$\begingroup$ Yeah that's right, the origin of the second torque you describe (around the rotor's axis of rotation) is the aerodynamic drag and friction as the rotor spins. This torque is equal in magnitude and opposite in direction to the torque the motor applies to the rotor. The helicopter example is a good one. Another one is a boat propeller, the boat motor needs to apply torque to spin the propeller through the water, and the boat will tend to rotate in the opposite direction (although for a boat this is in practice negligible). $\endgroup$
    – Alex
    Feb 16 at 3:48
  • 1
    $\begingroup$ @Mssm - Sit in an office chair, pick your legs up off the ground. Then spin. You can't. In order to spin yourself, you must push off against the ground. In the case of the quadcopter, the motor must push off the frame of the quadcopter. A force or a torque can only exist between objects. The same torque that is spinning a blade is also trying to spin the motor casing. If you held the quadcopter by the blade, the frame would spin. You don't notice the reaction force you're applying to the Earth because your torque is negligible relative to the moment of inertia of the Earth. $\endgroup$
    – Chuck
    Feb 16 at 17:36
  • $\begingroup$ Thank you very much guys, i think i have now a better idea about the origin of the blade's torque. I was not aware of that "Aerodynamic drag" force .. after making a research about it, i found out that if an object is moving in a fluid with a specific velocity (either angular or linear) a force will be generated going exactly in the opposite direction of the velocity. A running car is a good example about it. So here i can assume the Torque applied on the blade is the fruit of the blade's rotation in the fluid (here it's the air) that depends on its the angular velocity, and that makes sense ! $\endgroup$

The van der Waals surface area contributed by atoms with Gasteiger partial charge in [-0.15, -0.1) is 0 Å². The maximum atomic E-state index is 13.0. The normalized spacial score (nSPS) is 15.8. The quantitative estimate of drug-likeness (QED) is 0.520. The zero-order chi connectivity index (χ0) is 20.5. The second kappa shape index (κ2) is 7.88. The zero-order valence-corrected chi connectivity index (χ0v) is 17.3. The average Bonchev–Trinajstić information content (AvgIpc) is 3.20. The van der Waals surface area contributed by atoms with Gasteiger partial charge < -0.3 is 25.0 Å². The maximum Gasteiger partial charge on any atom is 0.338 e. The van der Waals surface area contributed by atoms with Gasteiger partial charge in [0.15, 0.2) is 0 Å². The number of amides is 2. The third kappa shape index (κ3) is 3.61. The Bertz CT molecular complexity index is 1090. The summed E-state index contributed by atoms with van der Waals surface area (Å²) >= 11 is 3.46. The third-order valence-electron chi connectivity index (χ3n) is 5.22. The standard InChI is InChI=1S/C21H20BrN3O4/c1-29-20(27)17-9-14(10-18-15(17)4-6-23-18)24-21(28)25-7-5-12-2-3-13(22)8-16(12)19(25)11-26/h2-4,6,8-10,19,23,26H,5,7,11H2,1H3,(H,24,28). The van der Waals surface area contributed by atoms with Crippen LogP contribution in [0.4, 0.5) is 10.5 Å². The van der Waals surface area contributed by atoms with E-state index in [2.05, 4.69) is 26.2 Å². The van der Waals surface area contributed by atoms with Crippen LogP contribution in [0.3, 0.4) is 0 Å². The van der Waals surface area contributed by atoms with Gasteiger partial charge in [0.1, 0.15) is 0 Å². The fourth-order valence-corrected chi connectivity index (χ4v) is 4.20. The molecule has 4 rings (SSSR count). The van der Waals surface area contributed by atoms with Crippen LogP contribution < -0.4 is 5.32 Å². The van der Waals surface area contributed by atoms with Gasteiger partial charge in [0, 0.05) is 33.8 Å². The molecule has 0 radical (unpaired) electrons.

– Mssm
    Feb 16 at 19:56
2
$\begingroup$

Each motor generates torque to spin it's fan. As the fan turns, the quadrotor will experience the same torque on the frame, only in the opposite direction.

This is similar to a helicopter - the tail rotor is needed to counteract the torque from the main engine. If the tail rotor fails, the helicopter will start to rotate in the opposite direction from it's airfoil.

This is why drones always have an even number of fans - half of them spin counterclockwise and half spin clockwise to keep the torque balanced.

The fans convert most of the torque into thrust by pushing air down. The relationship between torque and thrust isn't going to be a simple linear relationship as you suggest. Fan/propeller performance is usually modelled empirically.

$\endgroup$

Your Answer

By clicking “Post Your Answer”, you agree to our terms of service, privacy policy and cookie policy

Not the answer you're looking for? Browse other questions tagged or ask your own question.